Salt Lake City, Utah
June 23, 2018
June 23, 2018
July 27, 2018
A new software-assisted, project-based technical elective course and its associated laboratory (BEELab) in building energy efficiency and green building design has been developed and implemented. The primary goals of this project, funded by the National Science Foundation (NSF), are to engage mechanical engineering students in the learning process and to make them prepared for the workforce in building-related fields. Distinctive elements that differentiate this elective course from traditional elective courses are: (a) incorporating applied software training and (b) making the course experiential and project-based (c) enhancing students’ interaction with the related industry through guest speaker and field trip. The course was implemented for the first time in Fall 2016 in a minority serving university. The data to evaluate the success level of the project was collected via: (a) pre- and post-implementation interviews, (b) classroom observations, (c) student focus groups, and (d) pre- and post-implementation student surveys. Student survey responses at the end of the semester indicated that the use of, and exposure to, the engineering software was the highest ranked class feature/activity in terms of the value added to the elective course. Furthermore, during the focus group, students mentioned that their work with the simulation software helped them make a connection to the energy efficiency concepts they had been learning. The feedback on the BEELab was overwhelmingly positive. According to the survey and focus group data, overall, students indicated that they were provided with an opportunity to work with modern, well-designed equipment that should increase their marketability and, ultimately, give them an advantage in their transition to the workforce. Students provided positive remarks about the field trip. Many students mentioned this as a “real-world connection.” During the focus group, the students stated that they enjoyed the guest speaker and thought she imparted some “real-world” information. They were able to connect her work to what they were learning in the course and current issues like climate change. In three of the ten ABET-required domains, student responses suggest that their abilities improved significantly. Due to the fact that so many students in the class were seniors (and therefore, would be expected to demonstrate many of the technical and non-technical ABET foundational outcomes prior to graduation), it is not surprising that, overall, student reported significant pre- and post-change on only 3 out of 10 items regarding their skills/abilities.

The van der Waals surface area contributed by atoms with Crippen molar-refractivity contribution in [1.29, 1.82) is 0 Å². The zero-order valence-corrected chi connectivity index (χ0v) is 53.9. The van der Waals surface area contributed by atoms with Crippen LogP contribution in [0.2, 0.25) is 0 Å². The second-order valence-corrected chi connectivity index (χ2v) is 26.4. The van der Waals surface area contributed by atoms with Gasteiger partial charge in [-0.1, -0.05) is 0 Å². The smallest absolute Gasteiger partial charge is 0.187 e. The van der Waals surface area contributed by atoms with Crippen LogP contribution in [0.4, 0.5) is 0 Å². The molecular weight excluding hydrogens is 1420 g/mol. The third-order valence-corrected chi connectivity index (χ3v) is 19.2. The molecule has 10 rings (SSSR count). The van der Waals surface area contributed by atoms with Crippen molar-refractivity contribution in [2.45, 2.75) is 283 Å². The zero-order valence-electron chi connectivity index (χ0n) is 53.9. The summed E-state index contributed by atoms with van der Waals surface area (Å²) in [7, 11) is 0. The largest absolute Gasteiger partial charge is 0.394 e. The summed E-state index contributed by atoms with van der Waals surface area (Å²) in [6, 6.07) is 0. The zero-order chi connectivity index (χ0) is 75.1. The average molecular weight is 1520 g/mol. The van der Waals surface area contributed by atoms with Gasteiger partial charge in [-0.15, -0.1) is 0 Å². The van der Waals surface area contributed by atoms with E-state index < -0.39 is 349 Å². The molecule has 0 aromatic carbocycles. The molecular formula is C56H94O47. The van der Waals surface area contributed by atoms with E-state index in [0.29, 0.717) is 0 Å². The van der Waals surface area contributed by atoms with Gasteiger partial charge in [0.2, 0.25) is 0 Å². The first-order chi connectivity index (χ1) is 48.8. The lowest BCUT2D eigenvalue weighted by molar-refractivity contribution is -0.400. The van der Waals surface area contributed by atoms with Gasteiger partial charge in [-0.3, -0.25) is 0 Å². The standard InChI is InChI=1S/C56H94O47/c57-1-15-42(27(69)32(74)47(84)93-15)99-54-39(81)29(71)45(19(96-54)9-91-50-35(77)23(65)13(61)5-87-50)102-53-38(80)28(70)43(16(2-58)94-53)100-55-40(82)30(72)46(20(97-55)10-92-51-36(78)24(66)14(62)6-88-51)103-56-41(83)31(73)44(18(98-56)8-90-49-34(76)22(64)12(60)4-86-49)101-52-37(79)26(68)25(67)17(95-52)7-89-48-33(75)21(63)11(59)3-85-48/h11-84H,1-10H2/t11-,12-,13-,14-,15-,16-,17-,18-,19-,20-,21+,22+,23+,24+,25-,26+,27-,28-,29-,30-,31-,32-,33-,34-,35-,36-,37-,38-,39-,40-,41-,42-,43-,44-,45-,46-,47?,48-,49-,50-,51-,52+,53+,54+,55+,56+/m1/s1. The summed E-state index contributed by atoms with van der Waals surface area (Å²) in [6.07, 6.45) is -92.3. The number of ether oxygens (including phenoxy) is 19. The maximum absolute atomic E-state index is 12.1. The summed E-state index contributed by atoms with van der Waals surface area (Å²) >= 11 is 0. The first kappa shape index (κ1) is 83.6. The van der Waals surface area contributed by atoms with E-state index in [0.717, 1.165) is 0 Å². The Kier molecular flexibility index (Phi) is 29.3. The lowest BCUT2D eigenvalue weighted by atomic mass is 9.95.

Rayegan, R., & Lewis, K. C. (2018, June), Using Distinctive Student Engagement Elements in a Technical Elective Course Paper presented at 2018 ASEE Annual Conference & Exposition , Salt Lake City, Utah. 10.18260/1-2--31203
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